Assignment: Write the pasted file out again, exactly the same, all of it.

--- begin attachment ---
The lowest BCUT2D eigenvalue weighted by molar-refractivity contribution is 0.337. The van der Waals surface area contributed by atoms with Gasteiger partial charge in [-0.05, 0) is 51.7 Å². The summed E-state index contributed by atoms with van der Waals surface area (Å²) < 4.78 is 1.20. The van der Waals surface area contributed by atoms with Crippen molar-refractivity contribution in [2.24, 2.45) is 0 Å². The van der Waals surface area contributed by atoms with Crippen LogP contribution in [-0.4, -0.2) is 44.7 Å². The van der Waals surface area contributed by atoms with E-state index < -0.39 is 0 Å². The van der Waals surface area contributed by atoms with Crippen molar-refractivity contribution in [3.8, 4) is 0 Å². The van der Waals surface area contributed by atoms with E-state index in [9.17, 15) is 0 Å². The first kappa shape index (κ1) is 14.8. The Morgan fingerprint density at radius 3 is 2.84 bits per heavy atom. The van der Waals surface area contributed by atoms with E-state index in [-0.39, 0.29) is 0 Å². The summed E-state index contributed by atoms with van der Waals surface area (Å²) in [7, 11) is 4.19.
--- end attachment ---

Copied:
The lowest BCUT2D eigenvalue weighted by molar-refractivity contribution is 0.337. The van der Waals surface area contributed by atoms with Gasteiger partial charge in [-0.05, 0) is 51.7 Å². The summed E-state index contributed by atoms with van der Waals surface area (Å²) < 4.78 is 1.20. The van der Waals surface area contributed by atoms with Crippen molar-refractivity contribution in [2.24, 2.45) is 0 Å². The van der Waals surface area contributed by atoms with Crippen LogP contribution in [-0.4, -0.2) is 44.7 Å². The van der Waals surface area contributed by atoms with E-state index < -0.39 is 0 Å². The van der Waals surface area contributed by atoms with Crippen molar-refractivity contribution in [3.8, 4) is 0 Å². The van der Waals surface area contributed by atoms with E-state index in [9.17, 15) is 0 Å². The first kappa shape index (κ1) is 14.8. The Morgan fingerprint density at radius 3 is 2.84 bits per heavy atom. The van der Waals surface area contributed by atoms with E-state index in [-0.39, 0.29) is 0 Å². The summed E-state index contributed by atoms with van der Waals surface area (Å²) in [7, 11) is 4.19.